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Let there be no return to lowest cost tendering

The industry has made tremendous progress since Egan, as an imminent report from Constructing Excellence will tell us. By Chris Gilmour

Frameworks, negotiation and two-stage tenders have provided an environment in which collaboration between the players has flourished, resulting in better projects and increased client satisfaction.

But in a climate of hardening economic conditions we await the letting of further public sector frameworks with the fear there could be a return to single stage, lowest cost tendering.

The argument might be put that there will be more contactors chasing work, which could drive prices down and help to stretch public budgets further.

This would be a mistake.

But what would be the disadvantages for procurers in lowest cost tendering? The obvious point, in a sector where margins are low, is that the chances of achieving all of the client’s objectives in terms of time, cost, quality and value for money are significantly reduced. History supports this view.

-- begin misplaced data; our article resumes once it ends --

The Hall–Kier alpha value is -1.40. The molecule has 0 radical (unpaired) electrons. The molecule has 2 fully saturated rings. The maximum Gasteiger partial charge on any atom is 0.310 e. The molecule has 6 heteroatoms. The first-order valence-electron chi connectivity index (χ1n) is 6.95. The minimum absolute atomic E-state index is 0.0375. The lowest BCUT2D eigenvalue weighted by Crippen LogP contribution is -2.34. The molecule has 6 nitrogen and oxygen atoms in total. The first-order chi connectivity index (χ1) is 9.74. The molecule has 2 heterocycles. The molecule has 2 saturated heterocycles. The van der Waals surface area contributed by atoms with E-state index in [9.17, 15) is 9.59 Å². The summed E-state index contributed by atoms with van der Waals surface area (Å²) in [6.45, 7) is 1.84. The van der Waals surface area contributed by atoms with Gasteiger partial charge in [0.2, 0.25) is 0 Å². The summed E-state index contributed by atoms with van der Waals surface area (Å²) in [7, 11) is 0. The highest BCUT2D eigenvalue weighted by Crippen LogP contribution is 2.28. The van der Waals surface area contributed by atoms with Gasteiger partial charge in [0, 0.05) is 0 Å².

It could also be argued that it might attract the desperate, willing to chase work at any price to maintain turnover.

The advantages of two-stage tendering and frameworks are not felt only in times of plenty. They become even more important when times are tough, because they offer consistency, particularly in terms of predictability and value for money.

Frameworks working well

With increasing pressure on public finances and public borrowing now at its outer limits, obtaining the best value on public investment should become the driving force.

Public procurement frameworks are working well. The benefits are clear: contractors have time to put the right supply chain in place and, in an environment of collaboration, deliver outstanding solutions within tight budgets.

Transparency about costs and profit in the two-stage bidding process means that procurers will continue to benefit from the right kind of competitiveness. The major contractors will tackle the hardening conditions by competing harder on differentiators and adding value. What they are unlikely to do is put their reputations and viability at risk by chasing work at any price.

Chris Gilmour is marketing director at contractor HBG